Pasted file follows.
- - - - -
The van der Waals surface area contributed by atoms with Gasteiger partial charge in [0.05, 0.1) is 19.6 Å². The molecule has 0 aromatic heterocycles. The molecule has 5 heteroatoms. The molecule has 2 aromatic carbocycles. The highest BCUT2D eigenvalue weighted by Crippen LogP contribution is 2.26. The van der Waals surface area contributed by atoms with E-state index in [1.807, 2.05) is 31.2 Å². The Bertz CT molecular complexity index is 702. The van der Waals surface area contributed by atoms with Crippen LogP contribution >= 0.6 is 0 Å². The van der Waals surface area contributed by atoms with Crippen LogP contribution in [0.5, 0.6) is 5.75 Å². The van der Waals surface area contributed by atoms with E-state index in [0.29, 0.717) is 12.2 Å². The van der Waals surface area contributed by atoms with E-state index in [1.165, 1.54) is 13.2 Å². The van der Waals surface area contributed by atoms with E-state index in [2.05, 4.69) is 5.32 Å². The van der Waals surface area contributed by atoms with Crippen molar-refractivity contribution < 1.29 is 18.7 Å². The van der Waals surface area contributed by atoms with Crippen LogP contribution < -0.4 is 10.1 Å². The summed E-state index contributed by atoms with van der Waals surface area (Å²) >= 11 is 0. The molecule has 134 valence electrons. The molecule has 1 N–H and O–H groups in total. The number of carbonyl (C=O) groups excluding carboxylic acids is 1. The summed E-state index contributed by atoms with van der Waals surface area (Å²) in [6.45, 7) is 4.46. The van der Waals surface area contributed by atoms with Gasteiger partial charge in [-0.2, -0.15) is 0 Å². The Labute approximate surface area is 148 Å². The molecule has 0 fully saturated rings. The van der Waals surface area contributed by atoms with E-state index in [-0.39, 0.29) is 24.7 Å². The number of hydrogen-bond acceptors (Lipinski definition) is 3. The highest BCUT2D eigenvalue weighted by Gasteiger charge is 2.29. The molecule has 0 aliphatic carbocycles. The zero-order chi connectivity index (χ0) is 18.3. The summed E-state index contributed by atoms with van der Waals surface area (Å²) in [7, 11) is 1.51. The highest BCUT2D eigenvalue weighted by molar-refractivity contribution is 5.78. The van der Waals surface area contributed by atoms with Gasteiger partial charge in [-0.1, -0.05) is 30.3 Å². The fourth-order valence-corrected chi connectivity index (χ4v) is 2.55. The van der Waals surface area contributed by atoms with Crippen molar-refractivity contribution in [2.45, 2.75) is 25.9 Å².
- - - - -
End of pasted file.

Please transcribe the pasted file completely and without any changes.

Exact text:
The van der Waals surface area contributed by atoms with Gasteiger partial charge in [0.05, 0.1) is 19.6 Å². The molecule has 0 aromatic heterocycles. The molecule has 5 heteroatoms. The molecule has 2 aromatic carbocycles. The highest BCUT2D eigenvalue weighted by Crippen LogP contribution is 2.26. The van der Waals surface area contributed by atoms with E-state index in [1.807, 2.05) is 31.2 Å². The Bertz CT molecular complexity index is 702. The van der Waals surface area contributed by atoms with Crippen LogP contribution >= 0.6 is 0 Å². The van der Waals surface area contributed by atoms with Crippen LogP contribution in [0.5, 0.6) is 5.75 Å². The van der Waals surface area contributed by atoms with E-state index in [0.29, 0.717) is 12.2 Å². The van der Waals surface area contributed by atoms with E-state index in [1.165, 1.54) is 13.2 Å². The van der Waals surface area contributed by atoms with E-state index in [2.05, 4.69) is 5.32 Å². The van der Waals surface area contributed by atoms with Crippen molar-refractivity contribution < 1.29 is 18.7 Å². The van der Waals surface area contributed by atoms with Crippen LogP contribution < -0.4 is 10.1 Å². The summed E-state index contributed by atoms with van der Waals surface area (Å²) >= 11 is 0. The molecule has 134 valence electrons. The molecule has 1 N–H and O–H groups in total. The number of carbonyl (C=O) groups excluding carboxylic acids is 1. The summed E-state index contributed by atoms with van der Waals surface area (Å²) in [6.45, 7) is 4.46. The van der Waals surface area contributed by atoms with Gasteiger partial charge in [-0.2, -0.15) is 0 Å². The Labute approximate surface area is 148 Å². The molecule has 0 fully saturated rings. The van der Waals surface area contributed by atoms with E-state index in [-0.39, 0.29) is 24.7 Å². The number of hydrogen-bond acceptors (Lipinski definition) is 3. The highest BCUT2D eigenvalue weighted by Gasteiger charge is 2.29. The molecule has 0 aliphatic carbocycles. The zero-order chi connectivity index (χ0) is 18.3. The summed E-state index contributed by atoms with van der Waals surface area (Å²) in [7, 11) is 1.51. The highest BCUT2D eigenvalue weighted by molar-refractivity contribution is 5.78. The van der Waals surface area contributed by atoms with Gasteiger partial charge in [-0.1, -0.05) is 30.3 Å². The fourth-order valence-corrected chi connectivity index (χ4v) is 2.55. The van der Waals surface area contributed by atoms with Crippen molar-refractivity contribution in [2.45, 2.75) is 25.9 Å².